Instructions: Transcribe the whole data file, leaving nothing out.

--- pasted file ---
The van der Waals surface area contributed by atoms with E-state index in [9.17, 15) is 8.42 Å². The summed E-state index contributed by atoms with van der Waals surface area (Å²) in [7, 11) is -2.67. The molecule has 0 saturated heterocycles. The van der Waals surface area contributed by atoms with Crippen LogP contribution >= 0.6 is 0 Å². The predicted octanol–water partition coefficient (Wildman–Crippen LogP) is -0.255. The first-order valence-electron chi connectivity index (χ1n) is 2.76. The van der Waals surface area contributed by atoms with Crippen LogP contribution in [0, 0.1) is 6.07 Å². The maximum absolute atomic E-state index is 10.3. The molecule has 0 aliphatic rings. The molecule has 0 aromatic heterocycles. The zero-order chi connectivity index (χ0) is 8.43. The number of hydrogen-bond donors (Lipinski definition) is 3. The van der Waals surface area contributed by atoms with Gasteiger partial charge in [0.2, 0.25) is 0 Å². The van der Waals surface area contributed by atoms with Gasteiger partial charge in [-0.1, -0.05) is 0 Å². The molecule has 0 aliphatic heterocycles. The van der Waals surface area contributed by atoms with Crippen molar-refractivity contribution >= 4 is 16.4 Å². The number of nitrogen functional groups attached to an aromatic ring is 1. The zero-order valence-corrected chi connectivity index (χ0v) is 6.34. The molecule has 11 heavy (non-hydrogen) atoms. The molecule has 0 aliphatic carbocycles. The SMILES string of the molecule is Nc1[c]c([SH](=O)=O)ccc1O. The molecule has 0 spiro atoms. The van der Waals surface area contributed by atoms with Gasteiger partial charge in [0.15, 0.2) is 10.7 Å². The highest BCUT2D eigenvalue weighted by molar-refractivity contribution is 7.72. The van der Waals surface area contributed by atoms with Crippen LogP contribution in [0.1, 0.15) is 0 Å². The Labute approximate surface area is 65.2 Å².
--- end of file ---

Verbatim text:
The van der Waals surface area contributed by atoms with E-state index in [9.17, 15) is 8.42 Å². The summed E-state index contributed by atoms with van der Waals surface area (Å²) in [7, 11) is -2.67. The molecule has 0 saturated heterocycles. The van der Waals surface area contributed by atoms with Crippen LogP contribution >= 0.6 is 0 Å². The predicted octanol–water partition coefficient (Wildman–Crippen LogP) is -0.255. The first-order valence-electron chi connectivity index (χ1n) is 2.76. The van der Waals surface area contributed by atoms with Crippen LogP contribution in [0, 0.1) is 6.07 Å². The maximum absolute atomic E-state index is 10.3. The molecule has 0 aliphatic rings. The molecule has 0 aromatic heterocycles. The zero-order chi connectivity index (χ0) is 8.43. The number of hydrogen-bond donors (Lipinski definition) is 3. The van der Waals surface area contributed by atoms with Gasteiger partial charge in [0.2, 0.25) is 0 Å². The van der Waals surface area contributed by atoms with Gasteiger partial charge in [-0.1, -0.05) is 0 Å². The molecule has 0 aliphatic heterocycles. The van der Waals surface area contributed by atoms with Crippen molar-refractivity contribution >= 4 is 16.4 Å². The number of nitrogen functional groups attached to an aromatic ring is 1. The zero-order valence-corrected chi connectivity index (χ0v) is 6.34. The molecule has 11 heavy (non-hydrogen) atoms. The molecule has 0 aliphatic carbocycles. The SMILES string of the molecule is Nc1[c]c([SH](=O)=O)ccc1O. The molecule has 0 spiro atoms. The van der Waals surface area contributed by atoms with Gasteiger partial charge in [0.15, 0.2) is 10.7 Å². The highest BCUT2D eigenvalue weighted by molar-refractivity contribution is 7.72. The van der Waals surface area contributed by atoms with Crippen LogP contribution in [0.1, 0.15) is 0 Å². The Labute approximate surface area is 65.2 Å².